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Dorothy Robyn, who oversees the federal government’s buildings as the commissioner of the General Services Administration’s Public Buildings Services, will step down in March amid a difficult budget environment, the agency announced this morning.
The GSA’s image has certainly improved since the fallout of the revelations of a lavish Las Vegas party in 2010, but the agency has still taken fire from members of Congress for being slow to dispose of unneeded federal properties in a time of budget tightening. The GSA has also felt the effects of that tightening on its own plans; a congressional bill announced this month falls well short of the funding needed to complete the agency’s long-intended relocation of the Department of Homeland Security to a new campus at St. Elizabeths near Anacostia.
Under Robyn, the agency has succeeded in turning over a few high-profile properties, including the Old Post Office on Pennsylvania Avenue, which Donald Trump will be leasing for $250,000 a month for use as a luxury hotel. Robyn said last year that the GSA’s downsizing “came out of a certain desperation.”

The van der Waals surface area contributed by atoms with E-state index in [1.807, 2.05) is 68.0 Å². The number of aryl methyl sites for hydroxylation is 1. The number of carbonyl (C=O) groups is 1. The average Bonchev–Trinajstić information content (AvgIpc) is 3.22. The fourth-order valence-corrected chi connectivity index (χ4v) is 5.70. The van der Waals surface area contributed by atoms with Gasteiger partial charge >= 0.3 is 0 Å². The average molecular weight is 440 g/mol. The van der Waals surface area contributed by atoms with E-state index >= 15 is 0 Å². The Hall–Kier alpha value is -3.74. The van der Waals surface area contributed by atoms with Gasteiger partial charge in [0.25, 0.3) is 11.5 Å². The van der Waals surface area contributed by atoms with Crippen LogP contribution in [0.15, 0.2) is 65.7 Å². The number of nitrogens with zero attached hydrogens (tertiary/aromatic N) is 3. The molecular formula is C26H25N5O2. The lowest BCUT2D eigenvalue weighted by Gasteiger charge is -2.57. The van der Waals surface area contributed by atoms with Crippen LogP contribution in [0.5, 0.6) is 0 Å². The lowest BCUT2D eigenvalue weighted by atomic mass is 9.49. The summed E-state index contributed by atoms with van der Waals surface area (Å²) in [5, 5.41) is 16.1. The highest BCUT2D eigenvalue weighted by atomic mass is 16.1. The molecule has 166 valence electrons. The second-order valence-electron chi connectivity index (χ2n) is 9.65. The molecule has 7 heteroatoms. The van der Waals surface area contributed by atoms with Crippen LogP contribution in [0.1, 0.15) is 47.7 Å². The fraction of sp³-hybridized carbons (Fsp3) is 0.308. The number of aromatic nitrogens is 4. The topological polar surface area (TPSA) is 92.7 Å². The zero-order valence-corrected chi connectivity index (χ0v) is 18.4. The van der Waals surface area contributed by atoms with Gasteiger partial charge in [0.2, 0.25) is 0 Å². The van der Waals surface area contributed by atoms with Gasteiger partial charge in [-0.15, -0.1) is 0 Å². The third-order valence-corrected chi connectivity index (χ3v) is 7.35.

Robyn came to the GSA in 2012. Her departure, first reported today by the Washington Post, results partly from her frustration with Congress. In an interview with the Post, she cited Congress’ resistance to spending money on infrastructure improvements that could bring about long-term savings, as well as accounting policies “that it make it difficult for us to follow best practices in the private sector.”
“Since Dorothy joined us, she has worked tirelessly to manage the more than 9,000 assets we hold in trust on behalf of the American people,” GSA Administrator Dan Tangherlini said in a statement. “Her commitment has not only helped us maintain those facilities but also enabled GSA to increase our capital investments, improve our business practices, and enhance the energy efficiency of our entire portfolio.”
The GSA said in a statement that her replacement will be announced at a later date, but Robyn told the Post she expects to be succeeded by Norman Dong, currently the acting controller of the Office of Management and Budget.
Photo from gsa.gov